Often, when dealing with clients, they love to discuss subjective
topics that have no validity, because they have no empirical
evidence. These could easily be obviated with usability studies, but
very often, clients do not want to these studies. Also, time with
clients is limited, so meetings are wasted on useless discussion and
not important decisions.
These topics can often include: colors, toolbar/button placement,
logo placement, transitions, etc.
Does anyone know of good "best practice" methods to avoid this
waste of time.
Call me old school. Call me a dinosaur wandering the earth right before the
meteor hit and turned my sorry butt to ash, but I still think a hyperlink
should be a hyperlink. Further, I think a contextual link embedded in
content with a anchored link a proper noun should go to that place. The
Washington Post disagrees.
I promise this isn't related to my previous Flash question - just coincidence.
Are there books people would recommend that talk about how to create
good designs in Flash/FLEX. For example, there appear to be
particular ways one has to work with CSS to get the effect one might
want. And there is a particular widget set that has certain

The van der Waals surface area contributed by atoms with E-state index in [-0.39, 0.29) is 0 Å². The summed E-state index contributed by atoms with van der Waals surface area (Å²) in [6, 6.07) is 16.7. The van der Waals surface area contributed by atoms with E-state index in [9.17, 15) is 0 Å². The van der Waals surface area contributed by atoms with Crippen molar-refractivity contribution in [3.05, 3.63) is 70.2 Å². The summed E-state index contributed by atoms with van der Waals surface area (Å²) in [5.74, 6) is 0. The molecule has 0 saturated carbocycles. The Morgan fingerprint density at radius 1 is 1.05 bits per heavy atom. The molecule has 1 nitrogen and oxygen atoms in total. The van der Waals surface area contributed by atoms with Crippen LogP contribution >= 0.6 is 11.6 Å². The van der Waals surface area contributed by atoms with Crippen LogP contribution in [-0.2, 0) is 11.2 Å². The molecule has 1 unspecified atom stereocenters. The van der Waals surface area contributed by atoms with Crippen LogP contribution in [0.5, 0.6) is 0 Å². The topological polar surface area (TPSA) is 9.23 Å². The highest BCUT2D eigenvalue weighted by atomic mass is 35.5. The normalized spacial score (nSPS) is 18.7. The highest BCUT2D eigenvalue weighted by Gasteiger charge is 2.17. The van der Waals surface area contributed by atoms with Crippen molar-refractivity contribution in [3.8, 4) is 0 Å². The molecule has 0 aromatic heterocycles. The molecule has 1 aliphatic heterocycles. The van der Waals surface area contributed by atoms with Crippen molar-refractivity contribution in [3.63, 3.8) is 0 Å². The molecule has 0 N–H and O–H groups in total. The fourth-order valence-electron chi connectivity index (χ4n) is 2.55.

affordances, some of which seem better than others. I'm looking more
for some "how to" and "best practices" information than I am general
design pattern type stuff. But I'll take what I can get.
Does anyone have any research and/or rules-of-thumb about the
usefulness of putting "home" in the permanent navigation? I tend to
want to leave it off because A) on most sites, I feel like once the
user is in the site, there's not really much of a reason for them to
go home, and B) The "click on the logo to go home" pattern seems
universal enough that everyone *should* know about it. OTOH, I can
easily imagine "Aunt Tilly" looking for the home link and getting
confused if it's not there. Are there times when it should be used?